I believe that we can detach from computers. That in a completely opposite spectrum, a world exists where we get our attention back, the internet isn’t run on ads, and AI gracefully does work for us.
I think it requires change. Not just a technology change, but a behavior change. While everyone thinks about the world today in apps, desktop, ads and files, documents. A new world exists centered around context, intention, fragments and services.
We think we know how to use a computer. Yet, after so many years, there is still no “right way” to get work done on a computer. There are no rules. There is no structure. That is why productivity is the wild-west.
And over the last 30 years, our consumer technology story has been mostly centered around information. It’s been about processing information faster, moving it from one place to another, and answering questions from anywhere.
And in this global information transition, we’ve had breakthroughs in access to information and how fast we can get it. We are truly, well… consumers.
But what happens when you have too much information? So much that you can’t handle it.
- I have way too many emails. Everyone needs me
- I have 500 tabs, but I can’t close them,
- I get a slack message, and that’s it, I drop everything to take care of it
- I don’t really know where a document lives
- I bookmark things, and then forget I bookmarked it
- I’m just all over the place, notes, online tools
- Who even has my data?
You get distracted, you feel overwhelmed, and you don’t feel in control. Your attention is gone. The world is broken because we haven’t fixed the way we consume information. I hear you Dr.Newport.
I don’t blame people, or the tools though. There are problems with the interfaces of yester-year that don’t scale to modern work.
Working in Apps
Things I want to say/build:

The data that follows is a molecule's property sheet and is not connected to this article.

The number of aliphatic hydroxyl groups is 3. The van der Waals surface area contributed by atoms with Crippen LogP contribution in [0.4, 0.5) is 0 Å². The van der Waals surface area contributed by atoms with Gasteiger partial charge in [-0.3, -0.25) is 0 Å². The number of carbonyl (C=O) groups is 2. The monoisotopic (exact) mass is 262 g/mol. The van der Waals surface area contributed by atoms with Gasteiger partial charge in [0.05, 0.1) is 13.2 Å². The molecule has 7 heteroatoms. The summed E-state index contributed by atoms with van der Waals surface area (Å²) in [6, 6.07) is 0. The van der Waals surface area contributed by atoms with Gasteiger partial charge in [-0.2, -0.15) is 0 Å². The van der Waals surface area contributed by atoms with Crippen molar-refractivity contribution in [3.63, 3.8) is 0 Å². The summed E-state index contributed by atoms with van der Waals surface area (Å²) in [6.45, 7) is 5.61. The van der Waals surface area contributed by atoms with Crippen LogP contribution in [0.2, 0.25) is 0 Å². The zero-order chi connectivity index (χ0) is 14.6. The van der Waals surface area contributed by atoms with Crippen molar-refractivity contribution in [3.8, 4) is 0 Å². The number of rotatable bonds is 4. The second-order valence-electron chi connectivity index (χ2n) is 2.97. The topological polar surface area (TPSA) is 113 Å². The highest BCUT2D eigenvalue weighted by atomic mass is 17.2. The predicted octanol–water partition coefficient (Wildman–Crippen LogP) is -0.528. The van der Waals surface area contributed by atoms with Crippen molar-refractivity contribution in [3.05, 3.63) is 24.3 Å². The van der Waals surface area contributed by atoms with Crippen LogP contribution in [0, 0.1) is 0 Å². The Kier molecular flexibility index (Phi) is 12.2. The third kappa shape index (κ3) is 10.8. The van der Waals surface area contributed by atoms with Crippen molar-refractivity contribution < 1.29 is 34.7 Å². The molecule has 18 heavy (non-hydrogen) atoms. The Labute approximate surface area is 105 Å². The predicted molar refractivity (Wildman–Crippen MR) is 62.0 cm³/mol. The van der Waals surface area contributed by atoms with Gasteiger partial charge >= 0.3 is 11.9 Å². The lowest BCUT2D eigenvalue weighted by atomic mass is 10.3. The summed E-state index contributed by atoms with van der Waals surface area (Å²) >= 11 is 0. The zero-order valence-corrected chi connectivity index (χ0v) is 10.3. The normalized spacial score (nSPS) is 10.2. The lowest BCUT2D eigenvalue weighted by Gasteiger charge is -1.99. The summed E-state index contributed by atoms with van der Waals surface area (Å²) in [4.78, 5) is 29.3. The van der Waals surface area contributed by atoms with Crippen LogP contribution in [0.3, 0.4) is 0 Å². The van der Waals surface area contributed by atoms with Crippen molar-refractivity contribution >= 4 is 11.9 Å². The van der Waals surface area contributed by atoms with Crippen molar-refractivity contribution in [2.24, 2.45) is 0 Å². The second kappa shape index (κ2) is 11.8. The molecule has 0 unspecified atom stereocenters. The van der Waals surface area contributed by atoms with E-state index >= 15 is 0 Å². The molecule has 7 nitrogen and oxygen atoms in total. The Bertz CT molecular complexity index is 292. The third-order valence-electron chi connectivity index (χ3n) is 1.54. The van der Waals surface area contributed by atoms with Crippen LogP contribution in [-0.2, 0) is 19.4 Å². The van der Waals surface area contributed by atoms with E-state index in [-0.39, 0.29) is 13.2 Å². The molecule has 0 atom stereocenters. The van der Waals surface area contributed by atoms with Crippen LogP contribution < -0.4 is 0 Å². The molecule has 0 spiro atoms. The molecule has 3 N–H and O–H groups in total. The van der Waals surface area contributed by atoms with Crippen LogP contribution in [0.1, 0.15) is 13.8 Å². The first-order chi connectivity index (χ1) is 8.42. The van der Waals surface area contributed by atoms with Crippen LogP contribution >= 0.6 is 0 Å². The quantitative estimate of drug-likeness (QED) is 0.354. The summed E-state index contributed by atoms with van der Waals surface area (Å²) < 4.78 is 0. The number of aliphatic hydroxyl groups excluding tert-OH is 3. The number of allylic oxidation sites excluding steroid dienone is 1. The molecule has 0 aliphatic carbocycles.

- Apps are made up of multiple contexts
- Apps as a construct aren’t enough, we need a layer of context
(incomplete and noisy thoughts below)
For everything that we work on today, we open a new window or a tab. We find the right app for the right job.
We do our work inside of apps, and close them out, and pick the next item to work on.
Sometimes, we might even reuse an app to do multiple things. For example, I use Gmail everyday, but for three separate things.
- Shipping Confirmation for Tom’s Gift
And the more things we have to do, the more apps and tabs we have open.
And if I told you to organize your apps, and your work, maybe you might organize them like this:
And that is the problem with our modern app
And I’ll draw this in a different, way. If this were a physical house, you have to run between each room as you ran through the different things in your mind.
But you can’t human All the walls in the house of actions are imaginary. All a computer sees are tabs, and windows. But in our heads, those set of tabs and windows have larger meaning. Context.
In our heads, we divide up these apps and . For example, I can use Gmail more than once in a day.
Everytime you need to run back into the room and re-orient yourself with what’s happening.
In the 80’s, sans internet, we lived in a document-centric world. Information was generated on our machines, and lived primarily on files. We now live in an app-centric world, information lives everywhere, and easily exchanged (as long as we all use the same app).
That really means that information can live in two places: files or apps. In your home, or in the cloud.
But an app
Information only lives in one of two places, either inside a file (a carry-over from the )
Whether it’s Gmail on your desktop, or TikTok on your phone, apps are these portals that connect us with information. If the internet was a highway, apps decide the freight that travels on it.
[Image of Apps and Cloud]
And today, a lot of our work happens inside of Apps. It’s almost
In the 80’s, sans internet, we lived in a document-centric world. Think local files and folders. T Information today lives in one of two places, inside an app, or inside a file. Our two digital constructs.
A lot of our work today happens in apps.